Yes, Jesus turned over tables and made a whip.  Yes, he called his opponents out on the sin.  However, Christ never denied the value of life.  He never degraded the value of life in another person.  He wept over Jerusalem and mourned over their lostness. We are called to be voices of truth, but we must do so in a way that holds to the sanctity of life. Let us speak God’s Word, trusting it not to return void (Isaiah 55:!1) and to be the sword needed to fight the good fight (Ephesians 6:!7).

One may say that Jesus called the Pharisees and Sadducees names (Matthew 12:24; 23:33). However, I would like to make two points of clarification. First, He was talking to a religious establishment that claimed to represent Yahweh, God the Father. They were claiming to hold to the teachings and practices of the Old Testament, but instead were transgressing its precepts. Second, Christ always exercised holy anger. The testimony of Scripture is that man's anger is, more often than not, sinful (James 2:20). This is why we are called to be quick to listen and slow to speak. In these statements by Christ, he never degraded the value of the life of the Pharisees and Sadduccees.  
Leave a comment

Posted by on February 19, 2019 in Christian Living


Is It Sin?

We often like to push the limits.  There are storylines that have made millions in the box office from this idea.  We have all pushed the limits at times and when we reflect on those moments they are met with a “What was I thinking?!?”  Though we can all chuckle, this attitude often invades our spiritual lives.  Let’s face it, we often like to see how close we can get to sin without sinning; we like to push the limits.   We justify our actions by thinking as long as we do not cross some arbitrary line, we are still in a safe zone.  What if there is a mental shift that needs to take place?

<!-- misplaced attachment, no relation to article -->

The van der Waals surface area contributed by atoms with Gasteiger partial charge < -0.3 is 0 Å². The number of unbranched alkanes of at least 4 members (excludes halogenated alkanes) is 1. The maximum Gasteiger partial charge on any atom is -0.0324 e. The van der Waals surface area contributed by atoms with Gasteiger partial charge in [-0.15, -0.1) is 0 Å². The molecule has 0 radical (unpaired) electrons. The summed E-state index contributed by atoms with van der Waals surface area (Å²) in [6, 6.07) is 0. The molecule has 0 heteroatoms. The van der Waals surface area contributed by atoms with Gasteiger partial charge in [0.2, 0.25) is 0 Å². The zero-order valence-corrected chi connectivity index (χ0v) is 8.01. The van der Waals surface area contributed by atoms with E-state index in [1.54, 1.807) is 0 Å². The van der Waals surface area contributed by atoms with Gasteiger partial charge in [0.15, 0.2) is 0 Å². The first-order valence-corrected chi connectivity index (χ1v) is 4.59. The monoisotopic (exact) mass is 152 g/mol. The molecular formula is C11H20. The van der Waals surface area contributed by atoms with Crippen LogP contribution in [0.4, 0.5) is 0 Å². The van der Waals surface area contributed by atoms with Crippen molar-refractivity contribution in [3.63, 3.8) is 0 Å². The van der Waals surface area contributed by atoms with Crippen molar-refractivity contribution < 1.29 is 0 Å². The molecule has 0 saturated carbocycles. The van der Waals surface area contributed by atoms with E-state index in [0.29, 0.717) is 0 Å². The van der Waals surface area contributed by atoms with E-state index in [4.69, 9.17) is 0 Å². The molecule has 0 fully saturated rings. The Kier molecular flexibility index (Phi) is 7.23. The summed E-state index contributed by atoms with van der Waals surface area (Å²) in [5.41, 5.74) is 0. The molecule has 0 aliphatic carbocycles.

I often get asked if various actions are sinful.  Sometimes this question is birthed out of a new experience or an encounter with a new idea. Other times, a problem comes because they have began to question an action in which they enjoy participating. Within the period of questioning there is often a desire to do right, but also a battle with the flesh. Is there a way we can evaluate these actions?

2 Timothy 2:22 tells us to “So flee youthful passions and pursue righteousness, faith, love, and peace, along with those who call on the Lord from a pure heart.” What does the verse tell us to do?  Yes, we are to flee youthful passions, but we are to pursue righteousness, faith, love, and peace.  Paul gives Timothy a place to run towards, not just something to flee.  Instead of asking whether it is a youthful passion, sometimes we should ask if it helps us pursue righteousness, faith, love, and peace.  Related to the struggle mentioned above, we ought to ask whether the action helps us to seek the righteousness, faith, love, and peace Paul challenged Timothy to seek.

To live a life of avoidance is an option we might try, but it does not mean we will be pursuing what is right. However, if we will seek the things taught in Scripture and learned in fellowship with other believers, the things from which we need to flee will be revealed.  We need to focus on what or who we are pursuing.  So, instead of pushing the limits of sin, we pursue the righteous life God desires.  Pursue him in everythin.  This pursuit will naturally lead to the fleeing from sin.

So, is an action sinful? Maybe we need to rethink the question. We ought to ask if the action allows us to pursue the righteous life GOd desires.

Leave a comment

Posted by on February 8, 2019 in Just a Thought